Is McDonald’s Finally a Good Investment Opportunity?

Should you bet on McDonald's going higher or seek value elsewhere in the space?

Jun 15, 2014 at 2:00PM

McDonald's (NYSE:MCD) , the largest restaurant chain in the world, is one of the most recognizable brand names out there.  Yet, does either of these facts automatically make it a good investment? Or, should you find value and opportunity in other restaurants like Bloomin' Brands (NASDAQ:BLMN) and Panera Bread (NASDAQ:PNRA)?

A fundamental peak?
McDonald's has a real problem on its hands: After decades of solid year-over-year growth, fundamental gains have become increasingly difficult. Thus, many are left wondering if McDonald's has now reached its fundamental peak.

Specifically, the company has found itself in a rather bearish streak with seven consecutive months of declining same-store sales despite higher sales in its coffee division. This loss further adds to the notion that consumers are choosing to dine elsewhere, not a good sign if you're a longtime McDonald's investor.

Mcd Sss

Source: Bloomberg

Nonetheless, with $28 billion in revenue last year, McDonald's is not a company that's going to cease to exist any time soon. However, at 18.3 times earnings, investors have shown the willingness to pay a rather lofty premium for a lack of growth, implying that its name power is what supports the valuation.

A cheaper and faster-growing option
With that said, restaurants are good long-term investments, as they are cyclical by nature. Yet, McDonald's is far from the best available option. Specifically, while McDonald's shares sit near 52-week highs, Bloomin' Brands has lost more than 6% of its valuation this year alone.

Bloomin' Brands is the owner of popular chains Outback Steakhouse and Carraba's Italian Grill, among others. While the company's comparable sales were disappointing in the first quarter, flat year over year, Bloomin' is still guiding for growth of 2% on an annual basis.

Moreover, with expected growth of 8.3% and 7%, respectively, over the next two years, Bloomin' is trending in a completely opposite direction relative to McDonald's. Not to mention, at 14.5 times earnings, it's also much cheaper.

Three reasons to buy this stock
Panera Bread is another growing restaurant chain that investors might find preferable to McDonald's long term. While its 22.5 times earnings multiple is significantly higher than either McDonald's or Bloomin' Brands, the company's expected comparable sales growth of 3% this year also trumps its peers.

Furthermore, there are three specific reasons that make Panera an intriguing investment option. First, it's the anti-McDonald's, focusing on healthy eating, which has become a hot trend in the U.S. Second, its Panera 2.0 initiative recently launched, which uses mobile and web applications to increase the speed of service, place orders, and to better communicate with the company. Therefore, it is believed that this emphasis on technology could further spark growth.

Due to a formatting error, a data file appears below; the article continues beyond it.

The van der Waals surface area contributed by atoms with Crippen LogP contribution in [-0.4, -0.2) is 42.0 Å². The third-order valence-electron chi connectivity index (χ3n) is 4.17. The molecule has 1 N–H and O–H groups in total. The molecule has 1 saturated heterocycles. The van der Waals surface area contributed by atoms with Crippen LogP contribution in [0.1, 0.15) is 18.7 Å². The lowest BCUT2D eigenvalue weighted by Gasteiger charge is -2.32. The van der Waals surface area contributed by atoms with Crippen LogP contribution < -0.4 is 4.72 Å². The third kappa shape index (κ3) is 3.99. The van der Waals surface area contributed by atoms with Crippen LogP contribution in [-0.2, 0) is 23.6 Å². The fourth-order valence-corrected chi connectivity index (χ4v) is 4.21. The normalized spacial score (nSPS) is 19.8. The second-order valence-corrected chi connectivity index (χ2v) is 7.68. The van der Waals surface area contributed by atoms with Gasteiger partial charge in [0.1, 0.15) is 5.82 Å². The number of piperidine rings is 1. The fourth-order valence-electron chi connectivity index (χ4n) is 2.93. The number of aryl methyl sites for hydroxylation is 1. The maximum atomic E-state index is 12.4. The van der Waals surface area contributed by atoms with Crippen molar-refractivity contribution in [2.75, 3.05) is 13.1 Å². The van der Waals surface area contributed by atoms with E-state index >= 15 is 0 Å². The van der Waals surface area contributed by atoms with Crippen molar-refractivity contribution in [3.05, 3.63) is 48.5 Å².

Lastly, the company recently announced a new $600 million buyback program, making its 22.5 times earnings ratio look more attractive, as such a program will allow it to reduce the share count by roughly 15%. All in all, these three reasons make Panera an intriguing option for investors.

Foolish thoughts
As we look down the list, there are many solid investments in the restaurant space, many of which are better than McDonald's. Sure, the company plans to return $18 billion to $20 billion to shareholders over the next three years, but relative to its market capitalization and fundamental woes, this alone does not guarantee a good investment or gains.

Instead, growth is what ultimately creates stock gains for investors. And in looking at the space, Panera Bread and Bloomin' Brands are two companies with fair valuations that are growing, making either a superior investment to McDonald's.

Top dividend stocks for the next decade
The smartest investors know that dividend stocks simply crush their non-dividend paying counterparts over the long term. That’s beyond dispute. They also know that a well-constructed dividend portfolio creates wealth steadily, while still allowing you to sleep like a baby. Knowing how valuable such a portfolio might be, our top analysts put together a report on a group of high-yielding stocks that should be in any income investor’s portfolio. To see our free report on these stocks, just click here now.

Brian Nichols has no position in any stocks mentioned. The Motley Fool recommends McDonald's and Panera Bread. The Motley Fool owns shares of Panera Bread. Try any of our Foolish newsletter services free for 30 days. We Fools may not all hold the same opinions, but we all believe that considering a diverse range of insights makes us better investors. The Motley Fool has a disclosure policy.

1 Key Step to Get Rich